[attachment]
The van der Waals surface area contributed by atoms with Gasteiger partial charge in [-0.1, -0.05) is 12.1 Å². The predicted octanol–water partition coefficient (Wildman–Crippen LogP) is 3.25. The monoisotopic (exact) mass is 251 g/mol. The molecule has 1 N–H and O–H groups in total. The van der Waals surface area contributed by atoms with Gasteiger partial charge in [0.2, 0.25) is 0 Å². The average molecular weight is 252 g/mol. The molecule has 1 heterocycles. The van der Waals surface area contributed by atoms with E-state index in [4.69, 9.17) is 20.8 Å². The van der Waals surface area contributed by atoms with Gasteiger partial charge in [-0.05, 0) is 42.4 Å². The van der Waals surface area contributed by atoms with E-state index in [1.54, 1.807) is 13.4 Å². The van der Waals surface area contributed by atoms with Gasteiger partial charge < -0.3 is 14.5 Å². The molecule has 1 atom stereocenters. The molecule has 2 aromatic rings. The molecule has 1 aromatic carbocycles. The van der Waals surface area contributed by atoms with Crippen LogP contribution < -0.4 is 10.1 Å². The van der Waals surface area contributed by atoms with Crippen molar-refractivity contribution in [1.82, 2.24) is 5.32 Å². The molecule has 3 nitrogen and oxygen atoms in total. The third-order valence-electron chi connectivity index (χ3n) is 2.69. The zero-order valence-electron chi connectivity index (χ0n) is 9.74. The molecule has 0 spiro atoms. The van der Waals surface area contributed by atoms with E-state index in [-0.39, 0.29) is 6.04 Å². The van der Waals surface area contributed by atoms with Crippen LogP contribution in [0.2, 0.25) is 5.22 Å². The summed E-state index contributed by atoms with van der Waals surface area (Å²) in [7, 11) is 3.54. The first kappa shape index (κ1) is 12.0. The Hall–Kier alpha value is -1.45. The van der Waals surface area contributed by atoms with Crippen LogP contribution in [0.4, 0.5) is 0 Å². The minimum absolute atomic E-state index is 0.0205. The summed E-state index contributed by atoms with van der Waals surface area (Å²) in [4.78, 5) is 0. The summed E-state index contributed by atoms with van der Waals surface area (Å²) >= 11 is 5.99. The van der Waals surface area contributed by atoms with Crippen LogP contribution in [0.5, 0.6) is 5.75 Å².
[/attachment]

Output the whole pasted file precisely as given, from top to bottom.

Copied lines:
The van der Waals surface area contributed by atoms with Gasteiger partial charge in [-0.1, -0.05) is 12.1 Å². The predicted octanol–water partition coefficient (Wildman–Crippen LogP) is 3.25. The monoisotopic (exact) mass is 251 g/mol. The molecule has 1 N–H and O–H groups in total. The van der Waals surface area contributed by atoms with Gasteiger partial charge in [0.2, 0.25) is 0 Å². The average molecular weight is 252 g/mol. The molecule has 1 heterocycles. The van der Waals surface area contributed by atoms with E-state index in [4.69, 9.17) is 20.8 Å². The van der Waals surface area contributed by atoms with Gasteiger partial charge in [-0.05, 0) is 42.4 Å². The van der Waals surface area contributed by atoms with E-state index in [1.54, 1.807) is 13.4 Å². The van der Waals surface area contributed by atoms with Gasteiger partial charge < -0.3 is 14.5 Å². The molecule has 1 atom stereocenters. The molecule has 2 aromatic rings. The molecule has 1 aromatic carbocycles. The van der Waals surface area contributed by atoms with Crippen LogP contribution < -0.4 is 10.1 Å². The van der Waals surface area contributed by atoms with Crippen molar-refractivity contribution in [1.82, 2.24) is 5.32 Å². The molecule has 3 nitrogen and oxygen atoms in total. The third-order valence-electron chi connectivity index (χ3n) is 2.69. The zero-order valence-electron chi connectivity index (χ0n) is 9.74. The molecule has 0 spiro atoms. The van der Waals surface area contributed by atoms with E-state index in [-0.39, 0.29) is 6.04 Å². The van der Waals surface area contributed by atoms with Crippen LogP contribution in [0.2, 0.25) is 5.22 Å². The summed E-state index contributed by atoms with van der Waals surface area (Å²) in [7, 11) is 3.54. The first kappa shape index (κ1) is 12.0. The Hall–Kier alpha value is -1.45. The van der Waals surface area contributed by atoms with Crippen LogP contribution in [0.4, 0.5) is 0 Å². The minimum absolute atomic E-state index is 0.0205. The summed E-state index contributed by atoms with van der Waals surface area (Å²) in [4.78, 5) is 0. The summed E-state index contributed by atoms with van der Waals surface area (Å²) >= 11 is 5.99. The van der Waals surface area contributed by atoms with Crippen LogP contribution in [0.5, 0.6) is 5.75 Å².